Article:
The Aisle Seat - Movie Reviews by Mike McGranaghan
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THE AISLE SEAT - by Mike McGranaghan


The Bay

Honestly, when I first heard that Barry Levinson was making a found footage horror movie, my first thought was, Wow, he must be really desperate to stay relevant. It wasn't just that the director of Diner, Rain Man and Good Morning, Vietnam had never made a horror film before; it was also that the whole found footage thing has become so gimmicky and stale. After seeing Levinson's The Bay, I now realize that my thoughts were incredibly unfair. One look at the film confirms Levinson had a terrific idea (co-conceived with screenwriter Michael Wallach) and knew the found footage conceit was the perfect way to execute it.

The film is largely narrated by Donna Thompson (Kether Donohue), a local TV news intern who was sent to get coverage of the July 4th celebration in the town of Claridge, Maryland. As it turned out, she was there on the day when some kind of weird outbreak occurred, causing dozens of citizens to grow large, disgusting boils all over their bodies and scream in agony. Donna backs up her story with other points of view, taken from security cameras, Skype chats, 911 calls, squad car cameras, cell phone videos, and more. We see a local doctor trying to get the CDC to understand the severity of his suddenly bustling emergency room situation. Local police struggle to understand why dead bodies are littering the streets. A young lawyer named Stephanie (played by Kristen Connolly from The Cabin in the Woods) takes a boat across the bay, husband and newborn baby in tow, to experience the festivities, unaware of the devastation that awaits. Most importantly, oceanographers studying the Chesapeake Bay make a shocking discovery about parasites nestling inside the fish. In the middle of it all is John Stockman (Frank Deal), the mayor of Claridge. The evidence Donna lays out proves that something contaminated the water and Stockman knew about it.

The Bay has a one-two punch that makes it effective. First, because the source of the outbreak is based on actual Eco-system problems, it's entirely plausible. There is no giant monster in the sea or zombie virus spreading from bite wounds. Everything is based on real science and real problems that are currently affecting our ecology. This is not to say that what happens in The Bay could actually happen in real life, but you don't have to make a massive suspension of disbelief either. My rule of thumb is that the closer something in a horror movie is to reality, the more unsettling it will be. That's undeniably the case here. The film may make you a bit paranoid about your drinking water.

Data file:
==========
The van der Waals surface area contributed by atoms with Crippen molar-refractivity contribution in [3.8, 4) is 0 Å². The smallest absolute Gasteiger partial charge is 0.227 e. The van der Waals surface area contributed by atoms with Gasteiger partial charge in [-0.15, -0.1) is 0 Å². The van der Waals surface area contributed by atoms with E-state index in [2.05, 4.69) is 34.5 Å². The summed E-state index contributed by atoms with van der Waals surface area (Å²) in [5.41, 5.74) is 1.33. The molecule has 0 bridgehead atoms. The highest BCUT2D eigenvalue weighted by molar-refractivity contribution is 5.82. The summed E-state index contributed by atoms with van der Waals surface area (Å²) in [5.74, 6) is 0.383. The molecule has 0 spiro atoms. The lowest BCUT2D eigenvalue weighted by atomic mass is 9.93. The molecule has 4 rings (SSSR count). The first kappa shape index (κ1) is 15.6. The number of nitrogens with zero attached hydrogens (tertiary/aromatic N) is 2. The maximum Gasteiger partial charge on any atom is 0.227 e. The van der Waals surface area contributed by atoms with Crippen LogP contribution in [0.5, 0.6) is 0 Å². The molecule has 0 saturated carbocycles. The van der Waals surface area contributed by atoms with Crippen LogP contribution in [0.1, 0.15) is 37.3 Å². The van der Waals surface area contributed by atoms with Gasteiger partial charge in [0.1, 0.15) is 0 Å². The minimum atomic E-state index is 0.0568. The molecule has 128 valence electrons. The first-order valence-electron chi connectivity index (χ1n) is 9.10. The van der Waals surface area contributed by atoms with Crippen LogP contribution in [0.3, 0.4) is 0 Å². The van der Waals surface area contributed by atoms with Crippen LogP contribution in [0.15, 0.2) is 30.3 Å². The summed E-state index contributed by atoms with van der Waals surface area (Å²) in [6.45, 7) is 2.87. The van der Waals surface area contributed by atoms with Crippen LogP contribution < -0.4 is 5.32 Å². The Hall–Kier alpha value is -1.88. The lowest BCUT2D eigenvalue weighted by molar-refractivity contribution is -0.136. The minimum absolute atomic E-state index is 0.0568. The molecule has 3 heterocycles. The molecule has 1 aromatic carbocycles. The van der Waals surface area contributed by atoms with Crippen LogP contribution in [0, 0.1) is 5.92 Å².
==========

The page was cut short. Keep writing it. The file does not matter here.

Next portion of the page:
Second, Levinson does a masterful job of staging and arranging all the disparate footage. One of the primary downfalls of found footage movies is that you can often see the construction behind them. Filmmakers frequently have to find a reason why a particular event would be captured on camera. Consequently, it can feel manufactured, which takes you out of the story. Levinson draws upon a wide variety of footage sources, then combines them so they seem natural and real. He also coaxes authentic performances from his actors, including the background players, so that the horror of the Claridge tragedy is heightened.

I found The Bay to be immensely creepy and disturbing. The plausibility of the premise, combined with the execution of the found footage technique, makes for a horror movie that is thought-provoking while also being scary. There are a few times toward the end where Levinson goes too far out of his way to deliver the requisite big shocks that horror audiences demand; the film is more frightening when it's subtle. And, as is often the case within the genre, characterization takes a backseat to format. Even so, The Bay works as both horror and environmental activism. This is a fright flick with a purpose. It's also proof that, like 3-D, the found footage format can still have new life breathed into it when employed by an accomplished filmmaker.

( out of four)

Note: The Bay is showing in theaters and is available on VOD through outlets such as Amazon Instant Video and iTunes.

The Bay is rated R for disturbing violent content, bloody images and language. The running time is 1 hour and 24 minutes.

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